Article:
IoT seems like the next big thing to have if you own your own home. If you rent, or plan to sell your home, de-installing or releasing all the appliances you can't take with you seems like a big pain. Across-the-internet owner validation is a whole new security challenge. But once IoT is essentially commoditized, it will be everywhere.
I agree Max. That's why you and I need to form a company to make the next big widget. How about a high tech doorbell or an electronic welcome mat. That should be worth a couple billion, don't you think?
FYI: Business Insider reports: "In this case, hackers broke into more than 100,000 everyday consumer gadgets, such as home-networking routers, connected multi-media centers, televisions, and at least one refrigerator, Proofpoint says. They then used those objects to send more than 750,000 malicious emails to enterprises and individuals worldwide."
Over-paying for something is just a sign of how much you value it. Google clearly sees Nest Labs as an opportunity to enter a completely new space. They want to open it up forceably and create an enduring legacy for themselves. This is an area that has gone fairly untouched to this point. I don't think that over-paying in this case is unreasonable--unless you by definition say that over-paying is paying an unreasonable amount.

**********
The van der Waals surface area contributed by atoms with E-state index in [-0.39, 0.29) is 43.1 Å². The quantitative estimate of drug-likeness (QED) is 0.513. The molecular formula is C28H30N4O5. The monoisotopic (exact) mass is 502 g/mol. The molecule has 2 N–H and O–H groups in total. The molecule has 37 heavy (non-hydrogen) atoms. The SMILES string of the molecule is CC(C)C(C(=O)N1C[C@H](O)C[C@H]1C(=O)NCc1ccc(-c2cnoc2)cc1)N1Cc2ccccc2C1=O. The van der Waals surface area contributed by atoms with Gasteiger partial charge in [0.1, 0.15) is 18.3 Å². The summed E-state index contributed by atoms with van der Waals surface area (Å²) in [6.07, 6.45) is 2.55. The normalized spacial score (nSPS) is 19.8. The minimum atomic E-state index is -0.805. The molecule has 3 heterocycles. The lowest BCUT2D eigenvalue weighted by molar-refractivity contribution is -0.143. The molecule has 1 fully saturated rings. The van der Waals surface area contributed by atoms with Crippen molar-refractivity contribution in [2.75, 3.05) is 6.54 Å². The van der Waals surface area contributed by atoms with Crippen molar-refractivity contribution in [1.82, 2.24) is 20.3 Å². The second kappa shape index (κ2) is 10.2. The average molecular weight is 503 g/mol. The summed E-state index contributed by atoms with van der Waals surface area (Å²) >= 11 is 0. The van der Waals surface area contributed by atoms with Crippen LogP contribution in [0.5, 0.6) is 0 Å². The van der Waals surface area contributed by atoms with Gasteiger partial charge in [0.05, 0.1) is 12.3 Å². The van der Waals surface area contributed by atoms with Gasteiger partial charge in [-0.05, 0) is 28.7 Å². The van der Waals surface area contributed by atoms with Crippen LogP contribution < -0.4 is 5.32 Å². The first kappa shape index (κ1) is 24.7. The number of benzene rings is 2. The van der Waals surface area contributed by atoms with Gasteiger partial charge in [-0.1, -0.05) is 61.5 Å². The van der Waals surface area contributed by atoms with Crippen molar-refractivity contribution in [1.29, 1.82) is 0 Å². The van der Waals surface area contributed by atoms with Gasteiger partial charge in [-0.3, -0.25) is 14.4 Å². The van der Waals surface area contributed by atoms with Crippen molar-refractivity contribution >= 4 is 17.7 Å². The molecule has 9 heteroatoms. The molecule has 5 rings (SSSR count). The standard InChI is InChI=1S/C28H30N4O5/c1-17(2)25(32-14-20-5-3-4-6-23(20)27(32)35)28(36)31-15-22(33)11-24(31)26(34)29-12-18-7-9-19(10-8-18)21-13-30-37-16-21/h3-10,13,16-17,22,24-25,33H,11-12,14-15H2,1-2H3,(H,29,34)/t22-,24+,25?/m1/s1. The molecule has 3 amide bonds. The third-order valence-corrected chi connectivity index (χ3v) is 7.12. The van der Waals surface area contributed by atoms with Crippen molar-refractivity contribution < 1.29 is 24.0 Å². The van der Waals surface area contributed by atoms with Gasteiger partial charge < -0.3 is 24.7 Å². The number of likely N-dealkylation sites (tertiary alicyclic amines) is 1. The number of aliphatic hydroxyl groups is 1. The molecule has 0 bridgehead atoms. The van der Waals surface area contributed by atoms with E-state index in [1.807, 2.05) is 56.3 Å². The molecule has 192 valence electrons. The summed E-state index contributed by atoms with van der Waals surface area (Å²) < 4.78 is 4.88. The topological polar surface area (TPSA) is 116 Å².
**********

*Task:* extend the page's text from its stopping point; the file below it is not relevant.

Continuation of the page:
As we unveil EE Times’ 2015 Silicon 60 list, journalist & Silicon 60 researcher Peter Clarke hosts a conversation on startups in the electronics industry. Panelists Dan Armbrust (investment firm Silicon Catalyst), Andrew Kau (venture capital firm Walden International), and Stan Boland (successful serial entrepreneur, former CEO of Neul, Icera) join in the live debate.